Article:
Piggy tries to trust Ralph, but Ralph betrays him.  He rarely listens to Piggy’s advice, and certainly does not respect him.  In the long run, this foreshadows Piggy’s own death.  After all, the boys on the island are obsessed with pigs.  They hunt and kill pigs early on.

They found a piglet caught in a curtain of creepers, throwing itself at the elastic traces in all the madness of extreme terror. Its voice was thin, needle-sharp and insistent; The three boys rushed forward and Jack drew his knife again with a flourish. (ch 1, p. 40-41)

The pig is a symbol of the savagery the boys are descending into.  Therefore Piggy’s name is no coincidence.  It is an early indication that he is doomed, and so are the boys.

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What are the uses of foreshadowing throughout the novel Lord of the Flies?

Golding uses foreshadowing throughout the book Lord of the Flies, and the foreshadowing serves to create greater suspense. Readers get hints about bad things that might happen for one reason or another, so there is this sense of impending doom throughout large parts of the novel. Readers can see character doom being foreshadowed as early as chapter 1. Golding makes it clear that Piggy is weak and sickly. He might be smart, but he is frail. Piggy admits to Ralph that he can't run because of his asthma, and he doesn't see well without his glasses. These are things that are going to make it difficult for Piggy to survive on the island. Readers are already being given hints that Piggy isn't likely to survive.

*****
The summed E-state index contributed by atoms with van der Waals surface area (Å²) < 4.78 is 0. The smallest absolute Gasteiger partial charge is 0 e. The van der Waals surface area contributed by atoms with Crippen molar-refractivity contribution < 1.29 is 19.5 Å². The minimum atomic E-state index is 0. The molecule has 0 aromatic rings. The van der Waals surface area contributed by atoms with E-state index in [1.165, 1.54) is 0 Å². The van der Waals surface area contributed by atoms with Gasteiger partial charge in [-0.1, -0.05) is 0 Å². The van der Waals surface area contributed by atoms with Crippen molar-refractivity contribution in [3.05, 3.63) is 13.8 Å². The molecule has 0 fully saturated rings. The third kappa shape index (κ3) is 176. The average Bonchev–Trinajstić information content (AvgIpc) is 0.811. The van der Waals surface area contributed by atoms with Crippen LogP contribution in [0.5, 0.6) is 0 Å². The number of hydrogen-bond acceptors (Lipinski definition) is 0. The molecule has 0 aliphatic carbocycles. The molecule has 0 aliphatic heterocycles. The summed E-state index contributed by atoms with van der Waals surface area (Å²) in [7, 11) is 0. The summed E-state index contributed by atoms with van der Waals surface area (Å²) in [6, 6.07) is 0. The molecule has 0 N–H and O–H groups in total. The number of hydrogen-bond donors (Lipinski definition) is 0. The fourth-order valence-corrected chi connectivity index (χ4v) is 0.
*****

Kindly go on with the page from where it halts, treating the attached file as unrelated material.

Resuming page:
By the time chapter 5 is completed, even Piggy believes it is possible that he might die on the island. He and Ralph are speaking to each other, and Piggy mentions that Jack hates both of them; however, Piggy admits that he is a much easier target than Ralph. Piggy also mentions that as long as Ralph is around, Piggy feels that he is safe. This foreshadows a couple of things. It reinforces the foreshadowing of Piggy's death, but it also foreshadows Ralph's eventual complete loss of power. Ralph doesn't stand aside as Piggy suggests, but that doesn't matter. Jack finds a way around Ralph by making him completely powerless.